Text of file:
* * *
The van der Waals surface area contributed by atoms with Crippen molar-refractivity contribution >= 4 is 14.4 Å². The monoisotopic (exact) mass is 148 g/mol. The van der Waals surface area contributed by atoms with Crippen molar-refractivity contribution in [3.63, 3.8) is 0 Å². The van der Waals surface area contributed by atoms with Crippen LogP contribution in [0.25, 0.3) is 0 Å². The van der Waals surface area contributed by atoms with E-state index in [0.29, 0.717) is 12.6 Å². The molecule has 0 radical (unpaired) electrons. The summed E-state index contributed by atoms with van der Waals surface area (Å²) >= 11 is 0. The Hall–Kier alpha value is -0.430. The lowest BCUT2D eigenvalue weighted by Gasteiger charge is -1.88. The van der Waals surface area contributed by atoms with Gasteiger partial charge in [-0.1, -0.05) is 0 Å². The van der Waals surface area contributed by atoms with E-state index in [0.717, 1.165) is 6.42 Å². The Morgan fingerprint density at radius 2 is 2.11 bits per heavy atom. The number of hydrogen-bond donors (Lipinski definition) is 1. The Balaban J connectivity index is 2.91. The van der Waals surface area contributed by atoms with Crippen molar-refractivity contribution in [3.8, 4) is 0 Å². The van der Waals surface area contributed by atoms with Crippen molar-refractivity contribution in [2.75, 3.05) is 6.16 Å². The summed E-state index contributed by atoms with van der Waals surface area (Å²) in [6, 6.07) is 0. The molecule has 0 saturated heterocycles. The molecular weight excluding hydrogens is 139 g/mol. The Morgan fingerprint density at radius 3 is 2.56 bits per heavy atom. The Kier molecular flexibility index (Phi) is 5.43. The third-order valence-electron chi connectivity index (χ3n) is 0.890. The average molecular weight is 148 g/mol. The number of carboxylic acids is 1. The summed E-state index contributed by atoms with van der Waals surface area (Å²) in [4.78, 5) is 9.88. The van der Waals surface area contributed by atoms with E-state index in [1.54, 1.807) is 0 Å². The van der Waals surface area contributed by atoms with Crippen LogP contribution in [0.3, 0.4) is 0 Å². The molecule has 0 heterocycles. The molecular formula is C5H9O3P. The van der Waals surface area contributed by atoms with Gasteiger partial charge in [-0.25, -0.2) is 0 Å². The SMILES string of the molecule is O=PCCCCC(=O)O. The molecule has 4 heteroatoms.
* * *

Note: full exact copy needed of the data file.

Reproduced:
The van der Waals surface area contributed by atoms with Crippen molar-refractivity contribution >= 4 is 14.4 Å². The monoisotopic (exact) mass is 148 g/mol. The van der Waals surface area contributed by atoms with Crippen molar-refractivity contribution in [3.63, 3.8) is 0 Å². The van der Waals surface area contributed by atoms with Crippen LogP contribution in [0.25, 0.3) is 0 Å². The van der Waals surface area contributed by atoms with E-state index in [0.29, 0.717) is 12.6 Å². The molecule has 0 radical (unpaired) electrons. The summed E-state index contributed by atoms with van der Waals surface area (Å²) >= 11 is 0. The Hall–Kier alpha value is -0.430. The lowest BCUT2D eigenvalue weighted by Gasteiger charge is -1.88. The van der Waals surface area contributed by atoms with Gasteiger partial charge in [-0.1, -0.05) is 0 Å². The van der Waals surface area contributed by atoms with E-state index in [0.717, 1.165) is 6.42 Å². The Morgan fingerprint density at radius 2 is 2.11 bits per heavy atom. The number of hydrogen-bond donors (Lipinski definition) is 1. The Balaban J connectivity index is 2.91. The van der Waals surface area contributed by atoms with Crippen molar-refractivity contribution in [3.8, 4) is 0 Å². The van der Waals surface area contributed by atoms with Crippen molar-refractivity contribution in [2.75, 3.05) is 6.16 Å². The summed E-state index contributed by atoms with van der Waals surface area (Å²) in [6, 6.07) is 0. The molecule has 0 saturated heterocycles. The molecular weight excluding hydrogens is 139 g/mol. The Morgan fingerprint density at radius 3 is 2.56 bits per heavy atom. The Kier molecular flexibility index (Phi) is 5.43. The third-order valence-electron chi connectivity index (χ3n) is 0.890. The average molecular weight is 148 g/mol. The number of carboxylic acids is 1. The summed E-state index contributed by atoms with van der Waals surface area (Å²) in [4.78, 5) is 9.88. The van der Waals surface area contributed by atoms with E-state index in [1.54, 1.807) is 0 Å². The van der Waals surface area contributed by atoms with Crippen LogP contribution in [0.3, 0.4) is 0 Å². The molecule has 0 heterocycles. The molecular formula is C5H9O3P. The van der Waals surface area contributed by atoms with Gasteiger partial charge in [-0.25, -0.2) is 0 Å². The SMILES string of the molecule is O=PCCCCC(=O)O. The molecule has 4 heteroatoms.